"I am standing by the piano and two undercover cops came up and asked where the gun was. I pointed to the dressing room door," said Winchester, who suspects a guest at the hotel across the street may have seen the toy gun and called police. "They went inside and they brought it back to me and said, 'Here is your gun.'"
Winchester said he wasn't mad about the firearm mix-up, but found it ironic in light of the fact a man on the F-Line the night before had been verbally harassing passengers and nothing was done about it.
"The driver did nothing and the person got off the train 10 minutes later. Here I am holding a toy gun the next night and I get the SWAT team," said Winchester.
Leno eyes Migden's seat
It could be the biggest battle royale in LGBT politics since then-Supervisor Mark Leno slugged it out against former Supervisor Harry Britt in 2002 for the Assembly seat being vacated that year by Carole Migden. Now, Assemblyman Leno (D-San Francisco) is pondering whether he should go head-to-head with Migden, who will be up for re-election to her state Senate seat representing San Francisco and Marin in 2008.
A Leno-Migden match-up would almost certainly reopen old wounds not only between the formerly close allies but also between the city's two LGBT Democratic clubs. The clubs came down on different sides in the bitterly contested Leno-Britt race, and it took several years for the clubs to improve their relationship. The race also soured Migden and Leno's relationship; Migden had backed Britt as her choice to replace her in the Assembly.
The ice did eventually thaw between the two out lawmakers but there are still signs of a rivalry. On the same day last week that Leno introduced his same-sex marriage bill for the third time, Migden put forward a bill to allow any non-gay couple to enter into a domestic partnership. Now, the frost may be coming back.
Last weekend Leno paid for a poll that was conducted to test the waters of waging a possible run against Migden. The poll, according to several people who took it and then blogged about it, portrayed Migden's negatives as her being difficult and a rude lawmaker, and Leno's as being soft on crime and myopically focused on gay issues. The positive aspect for the two politicians was said to be that they are both effective representatives for their constituents.
Leno just won re-election to his third and final two-year term in the Assembly and has been scouting around for his next office to run for in 2008. Leno said this week he has not made any decision as to whether he will enter the race for Migden's seat. He is waiting to receive the poll results first, and if encouraging, intends to consult with LGBT political leaders and Democratic Party officials. A decision would not come until early 2007, he said.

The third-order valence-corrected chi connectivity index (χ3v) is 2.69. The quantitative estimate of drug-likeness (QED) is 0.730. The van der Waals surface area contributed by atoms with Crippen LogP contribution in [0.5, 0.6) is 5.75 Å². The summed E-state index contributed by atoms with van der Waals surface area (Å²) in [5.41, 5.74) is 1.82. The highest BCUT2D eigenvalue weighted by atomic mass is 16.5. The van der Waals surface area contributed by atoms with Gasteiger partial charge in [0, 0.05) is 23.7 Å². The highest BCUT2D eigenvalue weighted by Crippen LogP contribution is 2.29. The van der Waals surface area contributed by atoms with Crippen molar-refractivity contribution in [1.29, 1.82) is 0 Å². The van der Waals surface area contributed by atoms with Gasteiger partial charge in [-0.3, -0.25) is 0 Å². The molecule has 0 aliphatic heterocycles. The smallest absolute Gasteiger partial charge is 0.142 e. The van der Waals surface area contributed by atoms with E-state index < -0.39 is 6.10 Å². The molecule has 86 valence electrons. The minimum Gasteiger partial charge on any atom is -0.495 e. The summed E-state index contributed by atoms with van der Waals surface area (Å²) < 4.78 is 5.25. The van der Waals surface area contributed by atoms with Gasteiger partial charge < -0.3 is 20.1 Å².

"Given the persistency of questions I received from people both in Sacramento and San Francisco on whether I was running for Senate in 2008, it seemed appropriate to ask voters what they were thinking," said Leno.
He said he had not spoken to Migden about the poll, and when asked to describe their relationship, said, "We are certainly able to conduct business together."
Migden's office had little to say about the poll. "It's a free country, people are allowed to poll," said spokesman Eric Potashner. "We had heard about it."
One critical piece of business will be getting his marriage bill passed through the Senate next year, where Leno so far is short one vote for passage. Asked if he thought his eyeing Migden's seat would hurt the bill's chances, Leno said, "No. I do not think this will, in anyway, interfere with our success on the bill."
Migden would be a formidable candidate to defeat, though she ruffled feathers in Marin during her 2004 campaign and has made several missteps while in office that any potential opponent could use against her, from the minor offense of not paying $540 in parking violations to being fined $94,600 by the state Fair Political Practices Commission for failing to properly disclose contributions during her 2002 race for Board of Equalization and her 2004 Senate race.
Migden chalked up the violations to mistakes made by campaign volunteers, according to a statement her campaign attorney James Harrison released to the Sacramento Bee last week. Migden said she would not contest the fines, and the FPPC board is expected to sign off on them at its meeting today (Thursday, December 14).